ATHENS'04

DIVING

Some strange twists of fate

JONATHON GATEHOUSE September 6 2004
ATHENS'04

DIVING

Some strange twists of fate

JONATHON GATEHOUSE September 6 2004

DIVING

ATHENS'04

Some strange twists of fate

JONATHON GATEHOUSE

TWO ONCE-IN-A-LIFETIME comebacks in one week were a little much to ask for. Two in one evening proved a request beyond all reason. Diver Alexandre Despatie conjured one silver medal from thin air in Athens, but his newfound powers failed him on the Games’ final Saturday. Heading into the final round of the men’s 10-m platform in a dead heat—42/100ths of a point separated the top three competitors—the 19-year-old Montrealer seemed perfecdy positioned to cement his status as one of the diving world’s clutch performers. But on a night where the title ended up being decided by misses rather than hits, Despatie made one error too many, finishing a heartbreaking fourth.

Red-faced—from the force of repeatedly plunging three storeys into a pool, rather than embarrassment—a sombre Despatie, the world 10-m champion in 2003, tried to put his frustration

into words. “Sometimes in competition you get excited and you want it a little too much,” he said. “Maybe that’s what happened. I don’t know. But I’ll remember it for a long time. It was a bad day.” In almost a carbon copy of the men’s 3-m springboard competition, Despatie struggled early in the final, failing to cleanly land his second dive, a mind-boggling front 4V2 somersault. And like his silver-medal performance, he stormed

back, earning three perfect 10s on his next dive. But this time he couldn’t sustain the effort. A poor fourth dive dropped him out of the medals. His competitors, two Chinese and an Aus-

tralian, never gave him another opportunity to climb back onto the podium.

It was a disappointing end to an Olympics that held so much promise for the Canadian team, which hoped to break the Chinese dominance of the sport. In his 3-m comeback—Despatie nailed his final three dives to dig himself out of a deep hole and steal the silver medal—Canada’s coaches had seen the great leap forward that they had been an-

ticipating since Despatie burst onto the world scene as a skinny 13-year-old, winning a Commonwealth gold in Kuala Lumpur in 1998. Fourth on the 10-m tower in Sydney-edged out of a medal by Dmitri Sautin, the Russian diving legend he relegated to bronze in the Athens springboard—he seemed to lack only an Olympic medal to mark him as one of the sport’s elite. Michel Larouche, who has worked with Despatie since he was five, says the diver has all the calling cards of a champion—talent, spirit and will—but needs to prove it on a consistent basis. “Alex was the only one not diving at the calibre he can do it,” he said after the 10-m final. “It would have changed the entire competition.” Instead, the dream comeback ended up as a short-lived reverie between nightmare 10-m tower competitions. In the women’s event, Emilie Heymans, a 22-year-old from St-Lambert, Que., who is renowned for her sang-froid on the tower, had gold within her grasp going into the final dive. She was just 4.68 points behind the eventual winner, Chamelle Newbery of Australia. With everything on the line, Heymans, the 2003 world champion, over-rotated on a back 2lk somersault IV2 twist, slapping the water and sinking her medal hopes. “I choked,” she later told reporters. An NBC camera crew followed the diver as she calmly walked off the pool deck into the changing area where, out of sight of her fans and coaches, she collapsed to her knees and bawled. A fourthplace finish to add to the bronze she captured with Blythe Hartley in the 10-m synchro event was no consolation. “I blew my chance, and there’s nothing that you can do about it. That’s the worst thing,” says Heymans, who is uncertain if she wants to put herself through the grinder at a third Olympic Games. “You just have to go forward.”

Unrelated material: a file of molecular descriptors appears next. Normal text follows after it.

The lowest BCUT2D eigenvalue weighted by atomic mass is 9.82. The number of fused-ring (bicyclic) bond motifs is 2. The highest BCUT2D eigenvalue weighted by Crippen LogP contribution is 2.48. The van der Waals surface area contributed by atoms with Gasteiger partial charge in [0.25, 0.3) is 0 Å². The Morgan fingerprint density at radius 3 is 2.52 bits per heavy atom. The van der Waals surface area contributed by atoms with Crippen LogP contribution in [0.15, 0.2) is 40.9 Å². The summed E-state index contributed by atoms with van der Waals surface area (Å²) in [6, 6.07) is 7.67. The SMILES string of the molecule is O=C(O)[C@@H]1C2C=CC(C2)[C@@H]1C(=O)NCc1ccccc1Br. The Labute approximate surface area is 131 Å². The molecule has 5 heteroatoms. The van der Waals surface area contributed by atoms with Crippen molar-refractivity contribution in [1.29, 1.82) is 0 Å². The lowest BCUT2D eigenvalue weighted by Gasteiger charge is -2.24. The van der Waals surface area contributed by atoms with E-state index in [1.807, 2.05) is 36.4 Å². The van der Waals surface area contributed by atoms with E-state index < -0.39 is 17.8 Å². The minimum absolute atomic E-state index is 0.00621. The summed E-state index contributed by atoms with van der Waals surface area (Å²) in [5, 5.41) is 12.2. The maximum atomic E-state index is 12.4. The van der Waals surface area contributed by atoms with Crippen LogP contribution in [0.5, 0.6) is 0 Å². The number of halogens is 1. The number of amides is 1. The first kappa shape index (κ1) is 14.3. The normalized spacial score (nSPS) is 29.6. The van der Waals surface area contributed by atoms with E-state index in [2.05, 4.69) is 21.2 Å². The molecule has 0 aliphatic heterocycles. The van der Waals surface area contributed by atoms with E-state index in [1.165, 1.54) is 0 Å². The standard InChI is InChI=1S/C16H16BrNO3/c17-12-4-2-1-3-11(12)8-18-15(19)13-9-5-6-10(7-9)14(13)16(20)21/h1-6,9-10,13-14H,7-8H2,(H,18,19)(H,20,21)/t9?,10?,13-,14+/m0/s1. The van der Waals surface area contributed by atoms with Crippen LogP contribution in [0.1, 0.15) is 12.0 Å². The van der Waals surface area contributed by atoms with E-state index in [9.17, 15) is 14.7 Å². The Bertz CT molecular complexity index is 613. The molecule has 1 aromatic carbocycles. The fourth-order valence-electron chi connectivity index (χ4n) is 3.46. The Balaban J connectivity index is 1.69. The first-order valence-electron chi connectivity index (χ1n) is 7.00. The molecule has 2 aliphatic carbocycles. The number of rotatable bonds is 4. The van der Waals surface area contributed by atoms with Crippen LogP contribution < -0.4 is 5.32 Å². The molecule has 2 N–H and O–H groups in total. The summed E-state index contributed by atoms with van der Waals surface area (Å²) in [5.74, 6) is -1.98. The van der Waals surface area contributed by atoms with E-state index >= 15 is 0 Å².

Two medals in the diving pool, instead of the hoped-for three or four, is a disappointment that will stick with the team over the next four years. Despatie won’t get the triumphant Olympic homecoming he was dreaming of. “It’s going to be a whole lot different. It’s going to be hard to see their faces and to see what people have to say,” he said. “But you know, I do dive for myself. This time didn’t go like I wanted, but there’ll be a next time.”